The data transfer mechanism is now used by more than 4,000 companies to simplify flows of EU citizens’ personal data to the US.
And the Commission clearly wants to avoid a repeat of the scramble that kicked off when, three years ago, Safe Harbor was struck down and businesses had to find alternative legal means for authorizing essential data flows.
But at the same time Privacy Shield has been under growing pressure. This summer the EU parliament called for the mechanism to be suspended until the U.S. comes into compliance.
The parliament’s Libe committee also called for better monitoring of data transfers was clearly required in light of the Cambridge Analytica Facebook data misuse scandal. (Both companies having been signed up to Privacy Shield.)
The mechanism has also been looped into a separate legal challenge to another data transfer tool after the Irish High Court referred a series of questions to the European Court of Justice — setting the stage for another high stakes legal drama if fundamental European privacy rights are again deemed incompatible with U.S. national security practices.
A decision on that referral remains for the future. But in the meanwhile the Commission looks to be doing everything it can to claim it’s ‘business as usual’ for EU-US data flows.
In a press release today, it lauds steps taken by the U.S. authorities to implement recommendations it made in last year’s Privacy Shield review — saying they have “improved the functioning of the framework”.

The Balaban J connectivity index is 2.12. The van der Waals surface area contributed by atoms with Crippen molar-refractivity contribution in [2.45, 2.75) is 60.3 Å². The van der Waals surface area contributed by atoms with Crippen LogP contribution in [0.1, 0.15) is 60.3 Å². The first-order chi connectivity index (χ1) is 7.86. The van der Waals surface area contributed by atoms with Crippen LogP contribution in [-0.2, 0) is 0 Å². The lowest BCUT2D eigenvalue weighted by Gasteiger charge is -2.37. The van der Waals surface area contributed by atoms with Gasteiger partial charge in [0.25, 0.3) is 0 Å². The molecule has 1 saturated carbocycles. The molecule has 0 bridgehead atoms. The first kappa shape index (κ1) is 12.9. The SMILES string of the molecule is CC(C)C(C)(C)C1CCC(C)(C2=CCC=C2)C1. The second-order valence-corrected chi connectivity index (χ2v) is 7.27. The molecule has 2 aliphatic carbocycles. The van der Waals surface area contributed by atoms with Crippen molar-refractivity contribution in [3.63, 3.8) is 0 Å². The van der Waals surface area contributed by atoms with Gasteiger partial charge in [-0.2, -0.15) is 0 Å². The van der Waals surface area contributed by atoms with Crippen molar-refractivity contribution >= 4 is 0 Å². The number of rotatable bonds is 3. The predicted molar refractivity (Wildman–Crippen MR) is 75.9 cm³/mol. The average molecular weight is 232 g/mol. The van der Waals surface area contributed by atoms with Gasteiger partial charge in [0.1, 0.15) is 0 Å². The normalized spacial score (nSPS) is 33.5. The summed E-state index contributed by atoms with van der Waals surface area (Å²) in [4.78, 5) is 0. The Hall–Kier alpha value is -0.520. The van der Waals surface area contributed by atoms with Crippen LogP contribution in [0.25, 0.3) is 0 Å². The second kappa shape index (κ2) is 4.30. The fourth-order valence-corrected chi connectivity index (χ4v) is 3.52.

Albeit, the detail of these slated ‘improvements’ shows how very low its starting bar was set — with the Commission listing, for e.g.:
- the strengthening by the Department of Commerce of the certification process and of its proactive oversight over the framework — including setting up mechanisms such as a system of spot checks (it says that 100 companies have been checked; and 21 had “issues that have now been solved” — suggesting a fifth of claimed compliance was, er, not actually compliance)
- additional “compliance review procedures” such as analysis of Privacy Shield participants’ websites “to ensure that links to privacy policies are correct”; so previously we must assume no one in the U.S. was bothering to check